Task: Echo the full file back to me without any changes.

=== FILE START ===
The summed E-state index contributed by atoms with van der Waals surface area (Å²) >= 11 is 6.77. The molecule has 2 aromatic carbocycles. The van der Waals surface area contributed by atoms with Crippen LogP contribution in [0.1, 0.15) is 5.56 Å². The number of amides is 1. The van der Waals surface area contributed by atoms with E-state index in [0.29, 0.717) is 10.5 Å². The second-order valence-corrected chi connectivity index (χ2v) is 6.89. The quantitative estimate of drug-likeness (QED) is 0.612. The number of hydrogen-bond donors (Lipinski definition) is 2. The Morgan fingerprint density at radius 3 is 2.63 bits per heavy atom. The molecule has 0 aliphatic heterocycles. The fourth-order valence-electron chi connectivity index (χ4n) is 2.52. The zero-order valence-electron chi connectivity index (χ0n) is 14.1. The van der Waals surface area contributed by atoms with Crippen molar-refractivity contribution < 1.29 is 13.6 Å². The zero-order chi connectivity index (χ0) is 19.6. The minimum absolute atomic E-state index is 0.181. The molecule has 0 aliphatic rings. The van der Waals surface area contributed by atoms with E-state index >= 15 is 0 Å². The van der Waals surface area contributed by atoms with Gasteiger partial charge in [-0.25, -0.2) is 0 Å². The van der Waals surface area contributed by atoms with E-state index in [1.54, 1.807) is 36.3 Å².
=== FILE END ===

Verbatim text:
The summed E-state index contributed by atoms with van der Waals surface area (Å²) >= 11 is 6.77. The molecule has 2 aromatic carbocycles. The van der Waals surface area contributed by atoms with Crippen LogP contribution in [0.1, 0.15) is 5.56 Å². The number of amides is 1. The van der Waals surface area contributed by atoms with E-state index in [0.29, 0.717) is 10.5 Å². The second-order valence-corrected chi connectivity index (χ2v) is 6.89. The quantitative estimate of drug-likeness (QED) is 0.612. The number of hydrogen-bond donors (Lipinski definition) is 2. The Morgan fingerprint density at radius 3 is 2.63 bits per heavy atom. The molecule has 0 aliphatic heterocycles. The fourth-order valence-electron chi connectivity index (χ4n) is 2.52. The zero-order valence-electron chi connectivity index (χ0n) is 14.1. The van der Waals surface area contributed by atoms with Crippen molar-refractivity contribution < 1.29 is 13.6 Å². The zero-order chi connectivity index (χ0) is 19.6. The minimum absolute atomic E-state index is 0.181. The molecule has 0 aliphatic rings. The van der Waals surface area contributed by atoms with E-state index >= 15 is 0 Å². The van der Waals surface area contributed by atoms with Gasteiger partial charge in [-0.25, -0.2) is 0 Å². The van der Waals surface area contributed by atoms with E-state index in [1.54, 1.807) is 36.3 Å².